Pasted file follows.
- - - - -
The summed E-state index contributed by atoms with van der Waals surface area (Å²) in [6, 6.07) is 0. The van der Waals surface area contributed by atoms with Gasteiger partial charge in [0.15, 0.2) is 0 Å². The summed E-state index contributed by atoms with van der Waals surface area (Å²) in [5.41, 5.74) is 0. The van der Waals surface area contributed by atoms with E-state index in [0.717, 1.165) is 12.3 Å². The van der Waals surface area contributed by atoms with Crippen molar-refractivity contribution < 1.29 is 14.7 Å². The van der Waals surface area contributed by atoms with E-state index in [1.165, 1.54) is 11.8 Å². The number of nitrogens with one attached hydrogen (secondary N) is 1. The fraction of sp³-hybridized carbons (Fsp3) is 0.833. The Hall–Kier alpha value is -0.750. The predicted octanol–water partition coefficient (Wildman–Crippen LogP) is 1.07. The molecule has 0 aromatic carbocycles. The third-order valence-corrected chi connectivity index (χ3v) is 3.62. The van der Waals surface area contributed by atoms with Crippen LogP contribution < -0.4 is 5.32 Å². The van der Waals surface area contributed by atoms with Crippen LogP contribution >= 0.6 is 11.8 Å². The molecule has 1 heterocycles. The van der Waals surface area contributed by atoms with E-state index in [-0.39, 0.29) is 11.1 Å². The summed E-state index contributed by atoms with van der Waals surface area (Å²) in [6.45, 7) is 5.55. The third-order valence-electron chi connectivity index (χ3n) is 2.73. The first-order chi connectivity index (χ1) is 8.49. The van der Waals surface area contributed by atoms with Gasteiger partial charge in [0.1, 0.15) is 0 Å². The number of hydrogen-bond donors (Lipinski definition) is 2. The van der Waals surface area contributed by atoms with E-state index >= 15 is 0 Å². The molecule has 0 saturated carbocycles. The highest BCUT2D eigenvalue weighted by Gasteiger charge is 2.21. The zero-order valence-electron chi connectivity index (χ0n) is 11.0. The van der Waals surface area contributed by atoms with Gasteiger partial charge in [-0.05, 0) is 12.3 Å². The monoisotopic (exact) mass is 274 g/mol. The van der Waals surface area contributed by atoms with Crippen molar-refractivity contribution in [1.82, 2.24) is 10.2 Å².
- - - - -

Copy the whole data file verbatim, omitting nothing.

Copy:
The summed E-state index contributed by atoms with van der Waals surface area (Å²) in [6, 6.07) is 0. The van der Waals surface area contributed by atoms with Gasteiger partial charge in [0.15, 0.2) is 0 Å². The summed E-state index contributed by atoms with van der Waals surface area (Å²) in [5.41, 5.74) is 0. The van der Waals surface area contributed by atoms with E-state index in [0.717, 1.165) is 12.3 Å². The van der Waals surface area contributed by atoms with Crippen molar-refractivity contribution < 1.29 is 14.7 Å². The van der Waals surface area contributed by atoms with E-state index in [1.165, 1.54) is 11.8 Å². The number of nitrogens with one attached hydrogen (secondary N) is 1. The fraction of sp³-hybridized carbons (Fsp3) is 0.833. The Hall–Kier alpha value is -0.750. The predicted octanol–water partition coefficient (Wildman–Crippen LogP) is 1.07. The molecule has 0 aromatic carbocycles. The third-order valence-corrected chi connectivity index (χ3v) is 3.62. The van der Waals surface area contributed by atoms with Crippen LogP contribution < -0.4 is 5.32 Å². The van der Waals surface area contributed by atoms with Crippen LogP contribution >= 0.6 is 11.8 Å². The molecule has 1 heterocycles. The van der Waals surface area contributed by atoms with E-state index in [-0.39, 0.29) is 11.1 Å². The summed E-state index contributed by atoms with van der Waals surface area (Å²) in [6.45, 7) is 5.55. The third-order valence-electron chi connectivity index (χ3n) is 2.73. The first-order chi connectivity index (χ1) is 8.49. The van der Waals surface area contributed by atoms with Gasteiger partial charge in [0.1, 0.15) is 0 Å². The number of hydrogen-bond donors (Lipinski definition) is 2. The van der Waals surface area contributed by atoms with E-state index >= 15 is 0 Å². The molecule has 0 saturated carbocycles. The highest BCUT2D eigenvalue weighted by Gasteiger charge is 2.21. The zero-order valence-electron chi connectivity index (χ0n) is 11.0. The van der Waals surface area contributed by atoms with Gasteiger partial charge in [-0.05, 0) is 12.3 Å². The monoisotopic (exact) mass is 274 g/mol. The van der Waals surface area contributed by atoms with Crippen molar-refractivity contribution in [1.82, 2.24) is 10.2 Å².